Making a difference, one call at a time: How one officer turned a mundane call into something so much more

Making a difference, one call at a time: How one officer turned a mundane call into something so much more

As police officers grow more experienced in their duties, they often times normalize, compartmentalize, and make ordinary the extra ordinary. Police officers often see things others couldn’t imagine; a battered spouse, a tragic accident and life lost. A typical day as a police officer is anything but typical.

What matters most to many officers is making the world a better place. It’s why many go into the profession. A life of service and sacrifice is appealing and noble. Unfortunately, many officers quickly realize that their dream of heroism is stalled between fender benders, lost dogs, and slow, rainy nights on the graveyard shift.

Nevertheless, often the opportunity presents itself to make a difference, a real difference, in someone’s life daily. It’s one of the many blessings of serving our community.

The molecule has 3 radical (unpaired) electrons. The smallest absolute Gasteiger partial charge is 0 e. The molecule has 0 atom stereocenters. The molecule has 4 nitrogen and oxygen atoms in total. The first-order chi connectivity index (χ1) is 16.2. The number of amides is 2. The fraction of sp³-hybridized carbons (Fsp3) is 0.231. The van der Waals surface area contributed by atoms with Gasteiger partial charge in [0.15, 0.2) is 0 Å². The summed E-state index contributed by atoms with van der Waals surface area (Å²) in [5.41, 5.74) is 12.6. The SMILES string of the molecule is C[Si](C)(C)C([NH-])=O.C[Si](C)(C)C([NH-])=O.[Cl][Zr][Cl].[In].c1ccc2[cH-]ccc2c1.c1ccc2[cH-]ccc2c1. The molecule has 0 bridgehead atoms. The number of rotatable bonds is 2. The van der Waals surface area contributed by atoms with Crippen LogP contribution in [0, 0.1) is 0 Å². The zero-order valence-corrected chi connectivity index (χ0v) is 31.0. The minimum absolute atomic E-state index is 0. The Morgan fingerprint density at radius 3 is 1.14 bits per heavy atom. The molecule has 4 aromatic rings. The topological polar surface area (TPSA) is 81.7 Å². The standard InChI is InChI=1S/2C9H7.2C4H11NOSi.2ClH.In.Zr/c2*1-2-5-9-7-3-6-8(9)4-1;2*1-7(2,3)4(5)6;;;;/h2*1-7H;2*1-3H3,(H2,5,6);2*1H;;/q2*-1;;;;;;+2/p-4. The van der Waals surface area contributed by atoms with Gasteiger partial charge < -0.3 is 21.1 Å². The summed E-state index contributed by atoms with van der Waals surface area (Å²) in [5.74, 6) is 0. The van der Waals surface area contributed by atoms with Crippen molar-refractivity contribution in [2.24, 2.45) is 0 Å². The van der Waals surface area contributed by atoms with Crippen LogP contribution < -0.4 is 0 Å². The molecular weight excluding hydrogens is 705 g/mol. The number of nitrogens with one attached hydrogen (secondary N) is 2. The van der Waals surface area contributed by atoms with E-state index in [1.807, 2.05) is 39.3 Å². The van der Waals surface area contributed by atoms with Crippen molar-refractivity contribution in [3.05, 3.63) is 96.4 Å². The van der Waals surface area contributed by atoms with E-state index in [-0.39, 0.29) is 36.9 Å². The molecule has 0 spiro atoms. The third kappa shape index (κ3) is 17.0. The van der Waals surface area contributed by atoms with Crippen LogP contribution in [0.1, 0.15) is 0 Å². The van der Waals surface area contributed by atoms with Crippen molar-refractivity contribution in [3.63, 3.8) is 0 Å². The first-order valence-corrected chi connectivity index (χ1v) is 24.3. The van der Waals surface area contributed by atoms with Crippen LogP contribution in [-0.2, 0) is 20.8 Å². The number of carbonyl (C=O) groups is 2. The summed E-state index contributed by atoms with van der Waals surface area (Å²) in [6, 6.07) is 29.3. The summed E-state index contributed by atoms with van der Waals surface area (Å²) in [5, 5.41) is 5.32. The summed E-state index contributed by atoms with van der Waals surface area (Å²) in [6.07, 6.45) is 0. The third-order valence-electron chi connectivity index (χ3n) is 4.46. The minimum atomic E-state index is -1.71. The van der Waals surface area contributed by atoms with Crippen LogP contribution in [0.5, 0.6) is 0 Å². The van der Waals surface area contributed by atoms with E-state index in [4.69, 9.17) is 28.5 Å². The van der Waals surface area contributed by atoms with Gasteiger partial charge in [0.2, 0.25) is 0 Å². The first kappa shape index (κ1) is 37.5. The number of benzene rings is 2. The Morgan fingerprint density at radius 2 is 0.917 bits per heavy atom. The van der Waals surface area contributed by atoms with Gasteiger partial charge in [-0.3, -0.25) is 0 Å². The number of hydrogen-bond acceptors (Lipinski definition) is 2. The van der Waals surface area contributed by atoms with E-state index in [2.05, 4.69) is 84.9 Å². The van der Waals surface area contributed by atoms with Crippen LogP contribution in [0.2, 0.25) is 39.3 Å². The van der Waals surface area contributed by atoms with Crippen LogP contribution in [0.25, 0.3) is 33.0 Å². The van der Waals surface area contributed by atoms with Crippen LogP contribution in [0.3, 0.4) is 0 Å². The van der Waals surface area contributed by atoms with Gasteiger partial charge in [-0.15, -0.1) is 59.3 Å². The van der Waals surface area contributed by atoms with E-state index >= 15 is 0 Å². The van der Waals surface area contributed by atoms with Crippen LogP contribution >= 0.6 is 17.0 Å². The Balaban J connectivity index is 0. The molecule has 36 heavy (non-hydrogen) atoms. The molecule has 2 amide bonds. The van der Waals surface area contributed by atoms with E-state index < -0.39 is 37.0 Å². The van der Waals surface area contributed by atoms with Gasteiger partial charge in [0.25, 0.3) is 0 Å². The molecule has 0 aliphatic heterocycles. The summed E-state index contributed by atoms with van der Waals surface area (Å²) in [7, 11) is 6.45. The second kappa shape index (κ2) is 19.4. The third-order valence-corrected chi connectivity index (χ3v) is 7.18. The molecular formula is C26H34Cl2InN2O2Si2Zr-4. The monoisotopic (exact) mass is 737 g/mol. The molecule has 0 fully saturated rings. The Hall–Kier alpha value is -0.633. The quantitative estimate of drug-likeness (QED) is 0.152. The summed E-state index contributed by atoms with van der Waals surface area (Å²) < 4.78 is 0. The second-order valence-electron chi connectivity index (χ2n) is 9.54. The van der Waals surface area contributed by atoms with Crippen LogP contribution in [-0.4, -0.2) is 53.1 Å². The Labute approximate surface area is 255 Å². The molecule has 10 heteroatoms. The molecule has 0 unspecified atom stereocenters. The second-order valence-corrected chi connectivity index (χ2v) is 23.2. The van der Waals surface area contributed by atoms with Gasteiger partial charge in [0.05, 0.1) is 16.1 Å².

Officer Mithsada goes beyond the call of duty

In early October, Officer Mithsada, a Beaverton Police Officer assigned to patrol division, took a call from a mother who wanted parenting advice for her 13-year-old son. Fatigued by the school closures and with her children at home, the mother knew her call for help wasn’t an emergency. She thought to herself, it’s not something she should really be calling the police for, but she had no one else to turn to.

Officer Mithsada spoke to the young man’s mother and learned that he was spending much of his days and nights online playing video games, wasn’t completing his chores, or listening to his mother. This was abnormal for the young man, who was typically a good student and an avid reader.

Officer Mithsada asked the young man why his behavior had changed. The young man told Officer Mithsada that the library was closed and he couldn’t get books to read. Officer Mithsada later took the young man a book, some board games, and a blank comic book so he could begin drawing his own comics.

Later, the young man’s mother spoke with Officer Mithsada and thanked him. She told him her son’s habits had changed and he no longer plays video games on the weekdays and that his attitude had improved.

Officer Mithsada made the ordinary call for service, extra ordinary. Officer Mithsada helped a young man that day. A job of a police officer isn’t always exciting or news worthy; sometimes it’s mundane, but that doesn’t stop officers like Mithsada from changing the world, one call at a time.

If you’re interested in a career in law enforcement, visit www.JoinBeavertonPolice.com

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